The Wende Museum is a unique depository of memories from the Eastern European countries beyond the Iron Curtain that endured Communism-labeled fascism during the Cold War. It is dedicated to preserving this period’s art, culture, and stories.
When my friend Elisa Leonelli sent me a recent article she wrote about her visits to The Wende, we followed after her steps. It was quite a surprise. We found very appealing both the museum’s content and the space that architect Christian Kienapfel of Paravant Architects created within Culver City’s old National Guard Armory.
The Cold War era started with the end of World War II and ended with the collapse of the Berlin Wall in 1989. It was a conflict between American-led democratic capitalism and Russian-led Communism. It includes the atrocities committed by Stalin and the Gulag it created; it includes Russia’s invasion of Hungary and the Prague Spring’s crashing; and it also includes the obsessive period of McCarthyism that contributed to a distorted view of socialism.
The Wende Museum (wende in German means in English, “change, turning point”) is the brainchild of Justinian Jampol, its founder and director. It raises awareness to the world behind the Iron Curtain. Arts and artifacts, censured literature and publications, and human stories about everyday life can now be seen, read about, and listened to. The artifacts exhibited in the 13,000 square foot space are only a fraction of the collection, which is more geared to educate and entice curiosity rather than to enshrine masterpieces. Segal Shuart Landscape Architects designed a pleasant rear garden to accommodate outdoor events.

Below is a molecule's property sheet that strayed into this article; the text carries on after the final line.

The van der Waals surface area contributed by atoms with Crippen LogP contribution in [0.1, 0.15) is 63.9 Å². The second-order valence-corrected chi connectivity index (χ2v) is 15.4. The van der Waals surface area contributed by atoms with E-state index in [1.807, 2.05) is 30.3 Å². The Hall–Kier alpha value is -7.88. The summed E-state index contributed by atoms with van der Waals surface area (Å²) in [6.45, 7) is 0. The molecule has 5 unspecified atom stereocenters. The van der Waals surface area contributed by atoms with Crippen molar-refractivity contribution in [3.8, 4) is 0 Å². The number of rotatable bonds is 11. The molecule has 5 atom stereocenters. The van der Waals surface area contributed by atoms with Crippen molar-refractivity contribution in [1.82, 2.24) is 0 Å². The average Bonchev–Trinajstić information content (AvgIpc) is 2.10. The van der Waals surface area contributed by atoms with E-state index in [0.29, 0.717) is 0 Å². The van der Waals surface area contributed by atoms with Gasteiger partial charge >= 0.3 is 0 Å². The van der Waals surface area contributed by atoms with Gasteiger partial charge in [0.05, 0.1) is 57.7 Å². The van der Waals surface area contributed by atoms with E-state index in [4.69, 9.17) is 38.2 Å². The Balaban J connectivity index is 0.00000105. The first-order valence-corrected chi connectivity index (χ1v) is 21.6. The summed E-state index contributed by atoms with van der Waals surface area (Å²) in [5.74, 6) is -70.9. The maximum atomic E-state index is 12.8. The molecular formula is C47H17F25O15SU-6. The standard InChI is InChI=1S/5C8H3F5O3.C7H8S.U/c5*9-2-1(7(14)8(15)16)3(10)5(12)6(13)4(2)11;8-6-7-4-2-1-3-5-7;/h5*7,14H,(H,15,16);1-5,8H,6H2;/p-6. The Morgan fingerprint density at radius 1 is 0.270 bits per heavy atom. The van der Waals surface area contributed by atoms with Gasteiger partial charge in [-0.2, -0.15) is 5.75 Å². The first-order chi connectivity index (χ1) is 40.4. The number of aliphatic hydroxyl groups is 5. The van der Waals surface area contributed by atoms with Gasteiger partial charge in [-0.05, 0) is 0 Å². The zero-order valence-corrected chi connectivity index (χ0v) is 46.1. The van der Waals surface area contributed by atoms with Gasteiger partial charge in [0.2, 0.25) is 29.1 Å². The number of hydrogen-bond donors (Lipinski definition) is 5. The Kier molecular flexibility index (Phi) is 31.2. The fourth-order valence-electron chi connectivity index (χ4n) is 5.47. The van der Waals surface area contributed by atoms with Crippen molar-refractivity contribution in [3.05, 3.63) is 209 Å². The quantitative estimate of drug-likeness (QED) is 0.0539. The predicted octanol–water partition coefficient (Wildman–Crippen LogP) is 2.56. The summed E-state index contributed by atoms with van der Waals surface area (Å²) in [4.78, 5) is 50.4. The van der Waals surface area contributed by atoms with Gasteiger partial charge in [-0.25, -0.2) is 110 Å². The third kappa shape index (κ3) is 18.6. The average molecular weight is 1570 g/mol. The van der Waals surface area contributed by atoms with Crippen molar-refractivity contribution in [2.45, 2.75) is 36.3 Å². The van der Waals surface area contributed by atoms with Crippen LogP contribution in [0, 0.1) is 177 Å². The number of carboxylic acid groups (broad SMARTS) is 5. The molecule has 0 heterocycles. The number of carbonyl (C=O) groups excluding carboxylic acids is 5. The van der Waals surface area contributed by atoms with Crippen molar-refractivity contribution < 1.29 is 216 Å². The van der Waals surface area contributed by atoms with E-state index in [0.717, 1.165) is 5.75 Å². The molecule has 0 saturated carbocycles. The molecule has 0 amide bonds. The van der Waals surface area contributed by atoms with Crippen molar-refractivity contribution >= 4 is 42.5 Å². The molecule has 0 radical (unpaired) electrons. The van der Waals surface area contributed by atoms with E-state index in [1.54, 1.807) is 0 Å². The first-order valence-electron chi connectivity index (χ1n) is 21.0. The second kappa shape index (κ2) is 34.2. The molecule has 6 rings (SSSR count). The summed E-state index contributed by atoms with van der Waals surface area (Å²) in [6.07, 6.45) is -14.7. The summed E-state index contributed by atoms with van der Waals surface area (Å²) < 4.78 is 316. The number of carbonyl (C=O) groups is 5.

My personal experience with the subject is indirect. I heard stories from Ruth, who spent her teens in Communist Romania. While we were students in Rome, we befriended Romanian artist Ion Nicodim, who in 1963 made a tapestry, Ode to Man, (approximately 32 x 15 feet) that was donated by the Romanian government to the United Nations. We traveled throughout Romania during Ceaușescu’s regime and felt the oppression in the air. In 1976 we visited then Berlin divided Berlin. Years later, in 2018, we made two documentaries in the unified city.
The film included in this article brings some visuals of paintings, murals, and monumental sculptures from that period (such as GDR’s painters Heinz Drache and Willi Sitte,) and also artworks by some Eastern European contemporary artists that became famous in the West, such as Christo and Marina Abramović, and younger ones still living in those countries, such as Pazza Pennello (Kyiv, Ukraine,) Jana Želibská (Bratislava, Slovakia,) and Ewa Juszkiewicz (Warsaw, Poland.)
The Wende Museum is an inducement not only to learn about a recent past but also to us warn about the dangers of fascist movements at the present time.